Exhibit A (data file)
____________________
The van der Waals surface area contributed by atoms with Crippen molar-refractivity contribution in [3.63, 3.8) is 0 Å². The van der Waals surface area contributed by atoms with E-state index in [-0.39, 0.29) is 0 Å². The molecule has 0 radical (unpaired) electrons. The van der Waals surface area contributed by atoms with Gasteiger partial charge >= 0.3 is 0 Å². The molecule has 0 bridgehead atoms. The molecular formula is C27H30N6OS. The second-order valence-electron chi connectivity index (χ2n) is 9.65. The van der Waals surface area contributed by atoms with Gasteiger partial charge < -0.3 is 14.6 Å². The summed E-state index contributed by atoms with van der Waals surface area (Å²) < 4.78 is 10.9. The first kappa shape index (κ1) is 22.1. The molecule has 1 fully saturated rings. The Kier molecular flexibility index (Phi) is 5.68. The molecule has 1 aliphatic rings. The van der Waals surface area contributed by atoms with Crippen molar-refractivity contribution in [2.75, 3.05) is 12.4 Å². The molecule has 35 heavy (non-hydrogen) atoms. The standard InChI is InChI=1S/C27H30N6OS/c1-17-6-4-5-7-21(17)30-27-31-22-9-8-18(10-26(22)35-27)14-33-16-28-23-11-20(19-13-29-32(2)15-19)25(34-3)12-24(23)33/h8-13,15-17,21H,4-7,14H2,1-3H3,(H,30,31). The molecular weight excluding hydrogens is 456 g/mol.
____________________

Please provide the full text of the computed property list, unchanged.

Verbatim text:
The van der Waals surface area contributed by atoms with Crippen molar-refractivity contribution in [3.63, 3.8) is 0 Å². The van der Waals surface area contributed by atoms with E-state index in [-0.39, 0.29) is 0 Å². The molecule has 0 radical (unpaired) electrons. The van der Waals surface area contributed by atoms with Gasteiger partial charge >= 0.3 is 0 Å². The molecule has 0 bridgehead atoms. The molecular formula is C27H30N6OS. The second-order valence-electron chi connectivity index (χ2n) is 9.65. The van der Waals surface area contributed by atoms with Gasteiger partial charge < -0.3 is 14.6 Å². The summed E-state index contributed by atoms with van der Waals surface area (Å²) < 4.78 is 10.9. The first kappa shape index (κ1) is 22.1. The molecule has 1 fully saturated rings. The Kier molecular flexibility index (Phi) is 5.68. The molecule has 1 aliphatic rings. The van der Waals surface area contributed by atoms with Crippen molar-refractivity contribution in [2.75, 3.05) is 12.4 Å². The molecule has 35 heavy (non-hydrogen) atoms. The standard InChI is InChI=1S/C27H30N6OS/c1-17-6-4-5-7-21(17)30-27-31-22-9-8-18(10-26(22)35-27)14-33-16-28-23-11-20(19-13-29-32(2)15-19)25(34-3)12-24(23)33/h8-13,15-17,21H,4-7,14H2,1-3H3,(H,30,31). The molecular weight excluding hydrogens is 456 g/mol.